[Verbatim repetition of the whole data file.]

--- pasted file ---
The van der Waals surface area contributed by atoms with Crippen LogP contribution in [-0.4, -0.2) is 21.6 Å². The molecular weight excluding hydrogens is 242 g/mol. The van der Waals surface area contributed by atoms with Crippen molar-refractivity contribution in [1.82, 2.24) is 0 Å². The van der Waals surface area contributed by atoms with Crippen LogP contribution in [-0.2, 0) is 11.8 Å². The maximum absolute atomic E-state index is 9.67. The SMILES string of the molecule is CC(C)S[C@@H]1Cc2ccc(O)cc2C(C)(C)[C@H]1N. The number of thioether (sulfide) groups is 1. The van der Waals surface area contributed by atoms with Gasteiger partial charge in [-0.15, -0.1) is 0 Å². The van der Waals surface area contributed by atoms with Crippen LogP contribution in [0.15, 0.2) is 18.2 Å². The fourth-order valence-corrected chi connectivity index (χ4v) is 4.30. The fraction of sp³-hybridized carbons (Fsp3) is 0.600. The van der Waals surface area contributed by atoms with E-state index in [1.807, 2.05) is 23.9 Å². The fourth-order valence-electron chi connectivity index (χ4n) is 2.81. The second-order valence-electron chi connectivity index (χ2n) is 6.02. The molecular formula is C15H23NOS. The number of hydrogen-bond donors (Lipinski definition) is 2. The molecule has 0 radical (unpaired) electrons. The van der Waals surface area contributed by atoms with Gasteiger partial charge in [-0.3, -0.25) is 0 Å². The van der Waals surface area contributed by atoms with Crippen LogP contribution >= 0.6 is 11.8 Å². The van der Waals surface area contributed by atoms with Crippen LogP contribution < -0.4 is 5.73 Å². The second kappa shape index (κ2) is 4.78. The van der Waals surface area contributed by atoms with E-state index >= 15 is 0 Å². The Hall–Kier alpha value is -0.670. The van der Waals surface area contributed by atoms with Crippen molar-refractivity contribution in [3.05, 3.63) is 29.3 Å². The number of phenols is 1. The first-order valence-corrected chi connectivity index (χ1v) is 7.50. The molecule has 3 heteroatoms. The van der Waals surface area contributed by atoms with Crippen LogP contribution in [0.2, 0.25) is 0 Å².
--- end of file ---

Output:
The van der Waals surface area contributed by atoms with Crippen LogP contribution in [-0.4, -0.2) is 21.6 Å². The molecular weight excluding hydrogens is 242 g/mol. The van der Waals surface area contributed by atoms with Crippen molar-refractivity contribution in [1.82, 2.24) is 0 Å². The van der Waals surface area contributed by atoms with Crippen LogP contribution in [-0.2, 0) is 11.8 Å². The maximum absolute atomic E-state index is 9.67. The SMILES string of the molecule is CC(C)S[C@@H]1Cc2ccc(O)cc2C(C)(C)[C@H]1N. The number of thioether (sulfide) groups is 1. The van der Waals surface area contributed by atoms with Gasteiger partial charge in [-0.15, -0.1) is 0 Å². The van der Waals surface area contributed by atoms with Crippen LogP contribution in [0.15, 0.2) is 18.2 Å². The fourth-order valence-corrected chi connectivity index (χ4v) is 4.30. The fraction of sp³-hybridized carbons (Fsp3) is 0.600. The van der Waals surface area contributed by atoms with E-state index in [1.807, 2.05) is 23.9 Å². The fourth-order valence-electron chi connectivity index (χ4n) is 2.81. The second-order valence-electron chi connectivity index (χ2n) is 6.02. The molecular formula is C15H23NOS. The number of hydrogen-bond donors (Lipinski definition) is 2. The molecule has 0 radical (unpaired) electrons. The van der Waals surface area contributed by atoms with Gasteiger partial charge in [-0.3, -0.25) is 0 Å². The van der Waals surface area contributed by atoms with Crippen LogP contribution >= 0.6 is 11.8 Å². The van der Waals surface area contributed by atoms with Crippen LogP contribution < -0.4 is 5.73 Å². The second kappa shape index (κ2) is 4.78. The van der Waals surface area contributed by atoms with E-state index >= 15 is 0 Å². The Hall–Kier alpha value is -0.670. The van der Waals surface area contributed by atoms with Crippen molar-refractivity contribution in [3.05, 3.63) is 29.3 Å². The number of phenols is 1. The first-order valence-corrected chi connectivity index (χ1v) is 7.50. The molecule has 3 heteroatoms. The van der Waals surface area contributed by atoms with Crippen LogP contribution in [0.2, 0.25) is 0 Å².